In recent postings we've explored the information on U.S. wine labels. We've seen that the labels are required to tell us about the type of wine, the AVA or location where it was produced, the vintage or year the grapes were harvested, the alcohol content, and if the wine contains sulfites as a preservative. Then there are the other 'special designations' that appear on wine labels that are not regulated.
But first, we as consumers must realize that the label of any product is the primary selling tool. And hence, the label is going to contain some amount of marketing. And this comes in varying degrees. On one end of the spectrum you will see very sophisticated labels on wines. These may done in fancy script with dark colors and may include metallic gold or silver trim. This simple yet sophisticated label is certainly using marketing techniques to convince you, in subtle ways, that it is an outstanding wine.
On the other end of the spectrum there are trendy labels with fancy artwork and cute or clever names. Again, these wines are looking to be exciting to a particular segment of wine buying market.
Then there are all the other labels out there that contain words such as "Reserve," "Private Reserve," "Vintner's Reserve," "Barrel Select," "Vintner's Blend," "Old Vine," and "Cellar Select." These are just some of the marketing terms that are used on wine labels and, in the U.S., are not regulated. Mostly they have little to no meaning.
Yes, wine makers do have 'Reserve' wines that are special, usually smaller production wines of very high quality. But, the odds of truly finding a bottle of 'Reserve' wine on a store shelf are low. These are usually only sold directly through the winery or in high-end wine stores. And you'll certainly be paying a hefty premium for a 'Reserve' wine.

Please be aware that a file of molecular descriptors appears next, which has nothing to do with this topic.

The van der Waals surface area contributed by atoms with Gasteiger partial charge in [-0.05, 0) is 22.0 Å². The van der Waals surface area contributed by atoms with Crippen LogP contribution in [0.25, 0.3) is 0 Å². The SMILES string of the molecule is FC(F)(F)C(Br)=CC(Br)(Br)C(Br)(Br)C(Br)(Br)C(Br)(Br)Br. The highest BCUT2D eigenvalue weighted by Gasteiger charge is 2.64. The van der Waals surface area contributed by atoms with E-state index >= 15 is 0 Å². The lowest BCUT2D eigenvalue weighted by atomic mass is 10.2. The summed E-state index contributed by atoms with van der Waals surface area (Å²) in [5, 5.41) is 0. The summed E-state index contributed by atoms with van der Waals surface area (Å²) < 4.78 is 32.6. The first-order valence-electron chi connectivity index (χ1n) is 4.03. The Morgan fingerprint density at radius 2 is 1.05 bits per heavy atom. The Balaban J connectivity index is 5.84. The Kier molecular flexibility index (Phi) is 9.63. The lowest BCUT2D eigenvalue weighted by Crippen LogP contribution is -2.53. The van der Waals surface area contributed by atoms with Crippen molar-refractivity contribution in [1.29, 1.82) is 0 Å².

And 'Old Vine' wines, often Zinfandels, may come from 'old' vines that produce wines with great depth of character. But, without any regulation on the term, the age of the vines is difficult if not impossible to truly know. So, the vines may be 20 years old or they may be 100 years old.
All the other terms are just marketing terms that get used on wine labels to try to get you to part with your money. So, as always, buyer beware! And start paying close attention to these terms on wine labels when you are shopping. You will find that some wine producers only make "Vintner's Reserve" wines and they are selling these 'special' wines in grocery stores and big box stores for $10 a bottle. Don't be fooled - become educated by reading, tasting and by visiting wineries. Then you'll begin to truly find great wines without being swayed by the label. Cheers!